Among the Circle members . . . those who had their trust violated . . . who in turn violated the trust of others . . .

“We choose to trust, to believe, what we each speak is the truth.”

Within each Circle member . . . inner vibrations increase as thoughts-rub-against-thoughts . . . a four-part-harmony between . . . mind . . . heart . . . soul . . . mystery . . .

“We choose to trust, to believe, what we each speak is the truth.”

The gospel choir of redemption sings . . .

How Vast is the Abyss of Trust that contains the Chasm of Truth?

***

As a member of the Circle of Trust, I embrace the key precepts of the Shakespeare Behind Bars Collective Agreement that bind us together.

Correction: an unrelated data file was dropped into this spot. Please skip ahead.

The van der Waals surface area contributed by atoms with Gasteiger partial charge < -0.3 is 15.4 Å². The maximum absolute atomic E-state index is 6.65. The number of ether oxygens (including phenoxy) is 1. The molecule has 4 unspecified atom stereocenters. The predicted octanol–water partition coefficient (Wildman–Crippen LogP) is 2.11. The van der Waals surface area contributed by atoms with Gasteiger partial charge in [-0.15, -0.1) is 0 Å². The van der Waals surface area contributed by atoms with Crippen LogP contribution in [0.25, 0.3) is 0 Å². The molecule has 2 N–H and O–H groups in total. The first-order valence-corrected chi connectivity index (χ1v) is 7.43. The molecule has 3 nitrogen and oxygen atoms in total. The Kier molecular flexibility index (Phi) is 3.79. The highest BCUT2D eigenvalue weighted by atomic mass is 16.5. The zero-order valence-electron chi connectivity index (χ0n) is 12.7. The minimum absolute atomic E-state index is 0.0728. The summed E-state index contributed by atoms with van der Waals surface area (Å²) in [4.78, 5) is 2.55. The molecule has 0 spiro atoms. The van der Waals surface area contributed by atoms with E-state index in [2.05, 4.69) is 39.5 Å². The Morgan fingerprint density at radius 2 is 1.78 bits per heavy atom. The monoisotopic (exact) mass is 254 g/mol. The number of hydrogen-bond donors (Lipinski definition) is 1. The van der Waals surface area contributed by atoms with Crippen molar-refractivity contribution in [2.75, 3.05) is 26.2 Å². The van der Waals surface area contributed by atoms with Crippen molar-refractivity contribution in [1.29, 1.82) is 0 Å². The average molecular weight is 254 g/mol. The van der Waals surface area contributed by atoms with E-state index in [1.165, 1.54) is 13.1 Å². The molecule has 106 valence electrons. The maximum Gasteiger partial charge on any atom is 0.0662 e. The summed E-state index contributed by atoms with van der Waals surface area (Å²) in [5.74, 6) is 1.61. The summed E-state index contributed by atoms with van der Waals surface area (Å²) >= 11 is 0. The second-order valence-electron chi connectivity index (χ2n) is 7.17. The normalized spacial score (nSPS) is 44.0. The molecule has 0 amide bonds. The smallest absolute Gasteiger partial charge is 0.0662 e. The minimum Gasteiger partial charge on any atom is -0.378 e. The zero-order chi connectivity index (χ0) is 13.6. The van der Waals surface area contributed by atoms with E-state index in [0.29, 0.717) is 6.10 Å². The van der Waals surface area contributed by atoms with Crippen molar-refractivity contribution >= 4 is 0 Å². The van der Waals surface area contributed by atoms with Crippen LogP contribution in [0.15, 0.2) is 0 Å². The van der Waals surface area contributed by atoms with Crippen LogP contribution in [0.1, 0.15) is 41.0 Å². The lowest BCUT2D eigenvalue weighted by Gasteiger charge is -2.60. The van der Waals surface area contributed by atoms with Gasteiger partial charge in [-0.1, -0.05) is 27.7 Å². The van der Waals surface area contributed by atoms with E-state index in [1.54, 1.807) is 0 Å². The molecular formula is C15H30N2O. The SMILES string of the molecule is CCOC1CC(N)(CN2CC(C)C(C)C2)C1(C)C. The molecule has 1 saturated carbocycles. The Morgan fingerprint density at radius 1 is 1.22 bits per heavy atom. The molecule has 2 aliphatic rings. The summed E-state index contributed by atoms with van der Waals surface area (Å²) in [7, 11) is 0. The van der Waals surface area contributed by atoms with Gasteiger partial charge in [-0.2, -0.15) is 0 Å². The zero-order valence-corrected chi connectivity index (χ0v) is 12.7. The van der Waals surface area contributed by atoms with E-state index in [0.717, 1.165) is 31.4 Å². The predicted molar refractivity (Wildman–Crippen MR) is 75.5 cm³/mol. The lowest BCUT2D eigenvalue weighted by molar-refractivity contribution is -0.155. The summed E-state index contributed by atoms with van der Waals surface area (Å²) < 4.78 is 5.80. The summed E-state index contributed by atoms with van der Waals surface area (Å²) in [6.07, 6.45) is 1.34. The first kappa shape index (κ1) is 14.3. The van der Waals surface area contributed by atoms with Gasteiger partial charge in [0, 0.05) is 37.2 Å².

I CHOOSE: to speak from the personal “I” rather than the collective “WE.”
I agree that it is speaking in “I” that allows others to hear my story
and does not assume “WE” as a collective.

I CHOOSE: to labor to fix myself, rather than attempt to fix others.
When a circle member shares a personal issue that they are wrestling with,
rather than leaping to offer advice or a solution to their struggle
I may choose to share my personal story that resonates with their struggle
which might offer insight and hold a potential pathway to a solution.
Together, we step into opening the aperture of our awareness.

I CHOOSE: to be present.
I agree to wake-up—to remove my mask (s)—to bring all of myself to the Circle—
to live from moment to moment in the eternal now—
to recognize that with each moment of my life—
I am living into my death.